The story of the Jackrabbit Ski Program
by Gordon Konantz, Vancouver BC, January 2004
The current national cross country youth ski program, known as the Jackrabbit League, originated in Manitoba. Here’s the story.
Cross country (X/C) skiing has always been, until the early 60’s, a ski activity popular in eastern Canada, particularly in Quebec. The many resident Scandinavians made use of the relatively mild winters and excellent terrain to practise their favourite winter sport. Indeed, it has always been a way of life for them. Ski trains from Montreal transported weekend X/C skiers to the Laurentian Mountains throughout the 30’s and 40’s.
The most well known, if not the most famous, of these transplanted Nordic skiers was Herman Smith-Johansen, commonly known as ‘The Jackrabbit’. His story is remarkable. Jackrabbit was an engineer who travelled by X/C skis from village to village consulting with forestry companies. The Jackrabbit was born in Norway in 1876 and lived most of his life in Canada. He had a nice balance between work and play and throughout his life preached the maxim “everything in moderation”. It was a pretty good formula as he lived to 110 years.
I was one of the first skiers in Manitoba to make the switch to cross country skis. In my early 30’s at the time, I had competed in alpine skiing since my days at Queen’s University (1950-54) where I skied on the University team. I was a ‘4 way skier’ competing in all four disciplines, which included downhill, slalom, jumping and cross country. I competed for four years in eastern Canada at ski locations mostly in Quebec. And it was with this background in the sport that I returned to Manitoba in 1954 to work and play. The love of X/C skiing was always there but as there was no infrastructure (trails, clubs, shops) I naturally gravitated to the downhill scene at La Riviere , Riding Mountain and Fort William (now Thunder Bay). It wasn’t until the late 60’s that I ventured out into Assiniboine Park and skied down the frozen Assiniboine River. That was a challenge, for there were no trails or warm up facilities, just windswept drifts. Equipment and clothing purchases were made by mail order.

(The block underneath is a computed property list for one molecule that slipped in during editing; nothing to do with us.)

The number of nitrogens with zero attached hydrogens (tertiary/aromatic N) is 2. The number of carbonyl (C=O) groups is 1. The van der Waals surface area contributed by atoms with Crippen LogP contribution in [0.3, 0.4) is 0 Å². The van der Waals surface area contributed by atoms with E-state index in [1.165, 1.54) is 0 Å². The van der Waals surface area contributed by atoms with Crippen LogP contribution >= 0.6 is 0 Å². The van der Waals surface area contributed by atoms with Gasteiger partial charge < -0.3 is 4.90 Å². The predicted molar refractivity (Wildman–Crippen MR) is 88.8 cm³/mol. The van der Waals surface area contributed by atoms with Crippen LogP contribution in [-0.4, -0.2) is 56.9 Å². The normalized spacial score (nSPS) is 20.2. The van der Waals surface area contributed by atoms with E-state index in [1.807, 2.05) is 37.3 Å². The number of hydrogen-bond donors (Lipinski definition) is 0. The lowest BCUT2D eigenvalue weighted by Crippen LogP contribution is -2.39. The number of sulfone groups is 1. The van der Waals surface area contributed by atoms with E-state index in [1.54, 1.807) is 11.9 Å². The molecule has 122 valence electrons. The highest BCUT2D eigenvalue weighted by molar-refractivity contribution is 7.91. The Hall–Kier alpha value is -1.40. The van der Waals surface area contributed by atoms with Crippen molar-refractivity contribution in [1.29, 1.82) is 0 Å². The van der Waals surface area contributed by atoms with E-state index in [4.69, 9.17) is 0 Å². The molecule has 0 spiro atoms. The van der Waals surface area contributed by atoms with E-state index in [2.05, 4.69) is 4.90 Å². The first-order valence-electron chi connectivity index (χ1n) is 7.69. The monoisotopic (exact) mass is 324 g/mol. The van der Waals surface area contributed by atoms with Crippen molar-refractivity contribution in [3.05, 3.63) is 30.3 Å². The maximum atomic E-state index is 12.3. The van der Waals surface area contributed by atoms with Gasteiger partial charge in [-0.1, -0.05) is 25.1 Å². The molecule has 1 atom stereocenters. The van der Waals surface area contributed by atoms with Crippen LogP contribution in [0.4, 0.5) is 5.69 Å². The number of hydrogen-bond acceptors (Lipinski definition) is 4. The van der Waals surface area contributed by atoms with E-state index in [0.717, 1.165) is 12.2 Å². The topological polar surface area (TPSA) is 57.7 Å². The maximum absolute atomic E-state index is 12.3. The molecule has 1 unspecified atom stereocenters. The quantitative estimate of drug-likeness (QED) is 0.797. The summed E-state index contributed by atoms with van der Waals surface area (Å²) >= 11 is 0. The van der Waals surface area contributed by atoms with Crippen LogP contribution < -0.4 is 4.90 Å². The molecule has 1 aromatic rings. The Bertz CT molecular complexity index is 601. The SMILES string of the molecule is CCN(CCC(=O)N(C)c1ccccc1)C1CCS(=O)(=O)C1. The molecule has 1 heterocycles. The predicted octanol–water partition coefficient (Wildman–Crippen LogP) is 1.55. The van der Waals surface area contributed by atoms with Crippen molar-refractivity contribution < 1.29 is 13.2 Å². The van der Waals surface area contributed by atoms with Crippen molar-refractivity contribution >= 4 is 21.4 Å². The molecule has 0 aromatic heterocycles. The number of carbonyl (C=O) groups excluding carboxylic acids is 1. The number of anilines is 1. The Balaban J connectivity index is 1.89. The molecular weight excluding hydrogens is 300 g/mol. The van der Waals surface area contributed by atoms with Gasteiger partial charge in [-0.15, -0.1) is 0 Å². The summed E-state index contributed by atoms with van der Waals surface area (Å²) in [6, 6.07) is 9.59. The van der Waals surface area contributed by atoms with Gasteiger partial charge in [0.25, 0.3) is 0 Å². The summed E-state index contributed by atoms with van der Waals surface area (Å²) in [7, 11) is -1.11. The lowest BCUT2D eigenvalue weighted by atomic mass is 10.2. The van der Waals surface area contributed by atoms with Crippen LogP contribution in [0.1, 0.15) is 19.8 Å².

Slowly, more people were seen in the Winnipeg parks. St. John’s Ravenscourt School in Fort Garry created the first X/C school program. Early X/C races were held at La Riviere thanks to the energy and vision of Noel Later.